Sunday, May 5, 2013
Last Breath by Rachel Caine
The events of Bite Club (the previous book in the series) wrapped up the long running Bishop arc in this series, so Last Breath would be the start of a new crisis in Morganville.
Initially that could be seen as the marriage of new vampire Michael Glass to his human girlfriend Eve. The engagement party pits the humans and the vampires against each other and when the head of Morganville's ruling vampire community hands down the edict that she will not permit the marriage to go ahead Eve slaps the French vampire's face. I actually thought Eve was rather lucky to get away with that. As Amelie herself said only two people had ever done that before, they were vampires and they were both dead.
Thoughts of impending nuptials were however driven away by the arrival of a messenger from Blacke. Blacke is a nearby town that appeared in Kiss of Death (the eighth book in the series). It is also ruled by vampires and the messenger carries a message from Amelie's Blacke based equivalent; Morley. It says one thing only: RUN.
Soon after vampires start going missing and Claire Danvers notices a mysterious newcomer. It transpires that the reason Amelie set up a vampire friendly town in Morganville wasn't just because it was out of the way, it had to do with it being in an arid environment. Apparently what vampires fear most are the draug. In this particular mythology the draug are water based vampires. Rachel Caine ties mermaids and sirens into this (she doesn't mention the nixies, the poor nixies are always forgotten about). A draug or draugr is from Norse mythology and they are a kind of vampire. The sea-draugr definitely do have an affinity with water, hence the name.
The land vampires have fought the draugr before and failed, so they decide to run. It is Claire and her friends who convince them that the humans and vampires of Morganville should stand and fight for their town.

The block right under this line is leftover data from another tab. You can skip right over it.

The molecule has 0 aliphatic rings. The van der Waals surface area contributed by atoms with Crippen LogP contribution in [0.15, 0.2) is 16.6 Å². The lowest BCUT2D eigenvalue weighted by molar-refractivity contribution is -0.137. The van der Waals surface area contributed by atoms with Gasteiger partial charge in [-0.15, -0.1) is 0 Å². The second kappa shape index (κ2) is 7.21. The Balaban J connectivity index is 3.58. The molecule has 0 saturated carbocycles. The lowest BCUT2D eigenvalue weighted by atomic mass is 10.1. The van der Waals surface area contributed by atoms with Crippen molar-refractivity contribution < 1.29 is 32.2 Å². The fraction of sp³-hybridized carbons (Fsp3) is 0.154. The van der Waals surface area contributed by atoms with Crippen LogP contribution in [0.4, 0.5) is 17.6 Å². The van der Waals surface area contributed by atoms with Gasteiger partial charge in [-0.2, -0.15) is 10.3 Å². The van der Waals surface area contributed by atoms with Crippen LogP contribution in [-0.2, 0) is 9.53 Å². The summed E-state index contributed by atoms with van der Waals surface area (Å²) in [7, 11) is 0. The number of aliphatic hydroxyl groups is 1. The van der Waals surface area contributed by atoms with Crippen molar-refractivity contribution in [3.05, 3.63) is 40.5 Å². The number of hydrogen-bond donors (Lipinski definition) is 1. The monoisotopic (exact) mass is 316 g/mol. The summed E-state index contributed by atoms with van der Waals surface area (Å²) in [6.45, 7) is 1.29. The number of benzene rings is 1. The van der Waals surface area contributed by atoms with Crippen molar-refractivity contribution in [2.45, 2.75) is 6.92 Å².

One very interesting thing happens in this installment. Claire dies. One of the draugr, a leader called Magnus, snaps her neck. She spends time as a ghost (I have the distinct impression the Last Breath of the title is Claire's) and meets Hiram Glass, one of Michael's ancestors, largely the reason the house itself is alive and has power, but he was a very nasty old ghost. Myrnin does manage to restore Claire to her body again. It didn't really make a lot of sense, but I find with books like the Morganvilles it's probably best not to dwell too long on the logic behind some of the 'science'.
Because Claire is 'dead' for a good part of the narrative and also stuck in the house (she spends a lot of it hiding from Hiram in the attic), she can't always be where the action is. Rachel Caine used this technique in Bite Club to tell the story from Shane's point of view and she does it again in Last Breath. This time she actually included an explanatory note at the start of the book to let readers know that characters other than Claire would tell some of the story and this could be recognised by the characters name at the start of the chapter. I thought that was a bit of overkill, but maybe there were complaints that she kind of sprung the Shane thing on them. I also have to keep in mind that Morganville's target audience is between 13 and 20.
I do find it interesting that Claire's point of view is third person, but the other characters are all first person. Aside from Claire, the author seems to have the best handle on Shane. The other characters, especially Amelie, don't have very convincing voices.
Last Breath ends on a cliffhanger and is clearly the beginning of a new story arc. It's quite a fun entry. Kiss of Death remains my favourite, but this one sets up a very juicy continuation that promises plenty of action.